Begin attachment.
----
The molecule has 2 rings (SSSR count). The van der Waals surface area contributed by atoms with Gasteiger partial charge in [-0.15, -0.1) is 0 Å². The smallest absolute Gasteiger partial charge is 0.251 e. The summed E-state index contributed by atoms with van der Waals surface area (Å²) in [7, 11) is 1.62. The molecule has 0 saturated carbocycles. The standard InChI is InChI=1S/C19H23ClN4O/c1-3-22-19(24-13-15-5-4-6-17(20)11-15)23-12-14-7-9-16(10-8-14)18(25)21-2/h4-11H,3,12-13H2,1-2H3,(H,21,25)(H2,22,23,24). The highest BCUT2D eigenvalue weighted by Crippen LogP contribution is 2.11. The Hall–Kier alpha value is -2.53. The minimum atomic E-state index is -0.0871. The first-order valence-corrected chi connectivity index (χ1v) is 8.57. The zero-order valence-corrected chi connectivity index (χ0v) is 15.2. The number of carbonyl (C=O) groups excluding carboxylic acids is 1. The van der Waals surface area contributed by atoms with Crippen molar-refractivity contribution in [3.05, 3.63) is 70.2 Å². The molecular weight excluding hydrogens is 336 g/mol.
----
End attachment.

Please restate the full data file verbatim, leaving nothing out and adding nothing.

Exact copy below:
The molecule has 2 rings (SSSR count). The van der Waals surface area contributed by atoms with Gasteiger partial charge in [-0.15, -0.1) is 0 Å². The smallest absolute Gasteiger partial charge is 0.251 e. The summed E-state index contributed by atoms with van der Waals surface area (Å²) in [7, 11) is 1.62. The molecule has 0 saturated carbocycles. The standard InChI is InChI=1S/C19H23ClN4O/c1-3-22-19(24-13-15-5-4-6-17(20)11-15)23-12-14-7-9-16(10-8-14)18(25)21-2/h4-11H,3,12-13H2,1-2H3,(H,21,25)(H2,22,23,24). The highest BCUT2D eigenvalue weighted by Crippen LogP contribution is 2.11. The Hall–Kier alpha value is -2.53. The minimum atomic E-state index is -0.0871. The first-order valence-corrected chi connectivity index (χ1v) is 8.57. The zero-order valence-corrected chi connectivity index (χ0v) is 15.2. The number of carbonyl (C=O) groups excluding carboxylic acids is 1. The van der Waals surface area contributed by atoms with Crippen molar-refractivity contribution in [3.05, 3.63) is 70.2 Å². The molecular weight excluding hydrogens is 336 g/mol.